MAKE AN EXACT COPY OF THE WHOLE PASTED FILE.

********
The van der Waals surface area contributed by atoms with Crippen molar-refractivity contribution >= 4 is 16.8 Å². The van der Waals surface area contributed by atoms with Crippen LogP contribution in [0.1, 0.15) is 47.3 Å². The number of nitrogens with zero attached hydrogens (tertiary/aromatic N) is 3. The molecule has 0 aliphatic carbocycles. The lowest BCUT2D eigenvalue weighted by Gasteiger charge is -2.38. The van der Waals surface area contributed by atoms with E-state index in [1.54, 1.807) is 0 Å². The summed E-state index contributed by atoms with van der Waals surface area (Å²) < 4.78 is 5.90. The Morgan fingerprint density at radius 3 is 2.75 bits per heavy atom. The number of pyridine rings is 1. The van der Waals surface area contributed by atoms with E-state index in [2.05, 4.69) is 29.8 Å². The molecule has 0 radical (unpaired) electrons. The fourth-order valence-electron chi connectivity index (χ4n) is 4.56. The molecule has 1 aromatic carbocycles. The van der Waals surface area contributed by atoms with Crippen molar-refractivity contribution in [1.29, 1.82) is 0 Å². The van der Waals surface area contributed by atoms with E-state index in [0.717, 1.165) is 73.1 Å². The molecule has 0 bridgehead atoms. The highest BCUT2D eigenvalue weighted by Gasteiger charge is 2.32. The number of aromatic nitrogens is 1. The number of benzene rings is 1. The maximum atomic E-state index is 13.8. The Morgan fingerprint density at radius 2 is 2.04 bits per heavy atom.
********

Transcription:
The van der Waals surface area contributed by atoms with Crippen molar-refractivity contribution >= 4 is 16.8 Å². The van der Waals surface area contributed by atoms with Crippen LogP contribution in [0.1, 0.15) is 47.3 Å². The number of nitrogens with zero attached hydrogens (tertiary/aromatic N) is 3. The molecule has 0 aliphatic carbocycles. The lowest BCUT2D eigenvalue weighted by Gasteiger charge is -2.38. The van der Waals surface area contributed by atoms with E-state index in [1.54, 1.807) is 0 Å². The summed E-state index contributed by atoms with van der Waals surface area (Å²) < 4.78 is 5.90. The Morgan fingerprint density at radius 3 is 2.75 bits per heavy atom. The number of pyridine rings is 1. The van der Waals surface area contributed by atoms with E-state index in [2.05, 4.69) is 29.8 Å². The molecule has 0 radical (unpaired) electrons. The fourth-order valence-electron chi connectivity index (χ4n) is 4.56. The molecule has 1 aromatic carbocycles. The van der Waals surface area contributed by atoms with Crippen molar-refractivity contribution in [1.29, 1.82) is 0 Å². The van der Waals surface area contributed by atoms with E-state index in [0.717, 1.165) is 73.1 Å². The molecule has 0 bridgehead atoms. The highest BCUT2D eigenvalue weighted by Gasteiger charge is 2.32. The number of aromatic nitrogens is 1. The number of benzene rings is 1. The maximum atomic E-state index is 13.8. The Morgan fingerprint density at radius 2 is 2.04 bits per heavy atom.